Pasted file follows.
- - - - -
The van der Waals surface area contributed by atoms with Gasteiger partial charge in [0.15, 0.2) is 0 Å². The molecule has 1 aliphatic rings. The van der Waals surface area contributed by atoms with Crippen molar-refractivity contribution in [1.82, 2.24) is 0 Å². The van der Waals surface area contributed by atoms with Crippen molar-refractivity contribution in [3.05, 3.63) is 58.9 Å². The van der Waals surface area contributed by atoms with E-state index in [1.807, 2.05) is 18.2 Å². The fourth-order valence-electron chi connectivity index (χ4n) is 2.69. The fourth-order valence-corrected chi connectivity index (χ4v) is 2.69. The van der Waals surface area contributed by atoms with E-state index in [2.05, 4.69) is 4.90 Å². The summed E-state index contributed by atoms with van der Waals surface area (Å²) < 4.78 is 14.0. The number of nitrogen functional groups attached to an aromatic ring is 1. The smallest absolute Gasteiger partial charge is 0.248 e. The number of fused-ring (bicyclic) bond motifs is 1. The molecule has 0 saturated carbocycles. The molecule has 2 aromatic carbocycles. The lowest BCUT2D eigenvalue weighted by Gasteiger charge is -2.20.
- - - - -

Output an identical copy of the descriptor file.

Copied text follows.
The van der Waals surface area contributed by atoms with Gasteiger partial charge in [0.15, 0.2) is 0 Å². The molecule has 1 aliphatic rings. The van der Waals surface area contributed by atoms with Crippen molar-refractivity contribution in [1.82, 2.24) is 0 Å². The van der Waals surface area contributed by atoms with Crippen molar-refractivity contribution in [3.05, 3.63) is 58.9 Å². The van der Waals surface area contributed by atoms with E-state index in [1.807, 2.05) is 18.2 Å². The fourth-order valence-electron chi connectivity index (χ4n) is 2.69. The fourth-order valence-corrected chi connectivity index (χ4v) is 2.69. The van der Waals surface area contributed by atoms with E-state index in [2.05, 4.69) is 4.90 Å². The summed E-state index contributed by atoms with van der Waals surface area (Å²) < 4.78 is 14.0. The number of nitrogen functional groups attached to an aromatic ring is 1. The smallest absolute Gasteiger partial charge is 0.248 e. The number of fused-ring (bicyclic) bond motifs is 1. The molecule has 0 saturated carbocycles. The molecule has 2 aromatic carbocycles. The lowest BCUT2D eigenvalue weighted by Gasteiger charge is -2.20.